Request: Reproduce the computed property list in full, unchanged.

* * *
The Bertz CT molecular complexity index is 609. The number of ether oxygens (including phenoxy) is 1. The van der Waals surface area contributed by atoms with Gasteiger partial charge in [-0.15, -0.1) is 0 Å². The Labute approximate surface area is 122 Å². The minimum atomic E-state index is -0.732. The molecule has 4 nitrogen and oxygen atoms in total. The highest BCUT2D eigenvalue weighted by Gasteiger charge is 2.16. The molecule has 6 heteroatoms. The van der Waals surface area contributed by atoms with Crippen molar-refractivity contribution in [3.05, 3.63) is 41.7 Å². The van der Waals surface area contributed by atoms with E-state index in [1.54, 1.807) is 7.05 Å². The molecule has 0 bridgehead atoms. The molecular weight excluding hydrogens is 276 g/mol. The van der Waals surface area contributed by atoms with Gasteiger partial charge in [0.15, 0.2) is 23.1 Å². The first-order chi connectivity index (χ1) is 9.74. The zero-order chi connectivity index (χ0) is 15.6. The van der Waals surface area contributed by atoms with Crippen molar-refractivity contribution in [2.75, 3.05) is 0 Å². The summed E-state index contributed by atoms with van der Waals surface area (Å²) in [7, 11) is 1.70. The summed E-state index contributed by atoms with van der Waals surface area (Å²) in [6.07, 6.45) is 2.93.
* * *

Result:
The Bertz CT molecular complexity index is 609. The number of ether oxygens (including phenoxy) is 1. The van der Waals surface area contributed by atoms with Gasteiger partial charge in [-0.15, -0.1) is 0 Å². The Labute approximate surface area is 122 Å². The minimum atomic E-state index is -0.732. The molecule has 4 nitrogen and oxygen atoms in total. The highest BCUT2D eigenvalue weighted by Gasteiger charge is 2.16. The molecule has 6 heteroatoms. The van der Waals surface area contributed by atoms with Crippen molar-refractivity contribution in [3.05, 3.63) is 41.7 Å². The van der Waals surface area contributed by atoms with E-state index in [1.54, 1.807) is 7.05 Å². The molecule has 0 bridgehead atoms. The molecular weight excluding hydrogens is 276 g/mol. The van der Waals surface area contributed by atoms with Gasteiger partial charge in [0.15, 0.2) is 23.1 Å². The first-order chi connectivity index (χ1) is 9.74. The zero-order chi connectivity index (χ0) is 15.6. The van der Waals surface area contributed by atoms with Crippen molar-refractivity contribution in [2.75, 3.05) is 0 Å². The summed E-state index contributed by atoms with van der Waals surface area (Å²) in [7, 11) is 1.70. The summed E-state index contributed by atoms with van der Waals surface area (Å²) in [6.07, 6.45) is 2.93.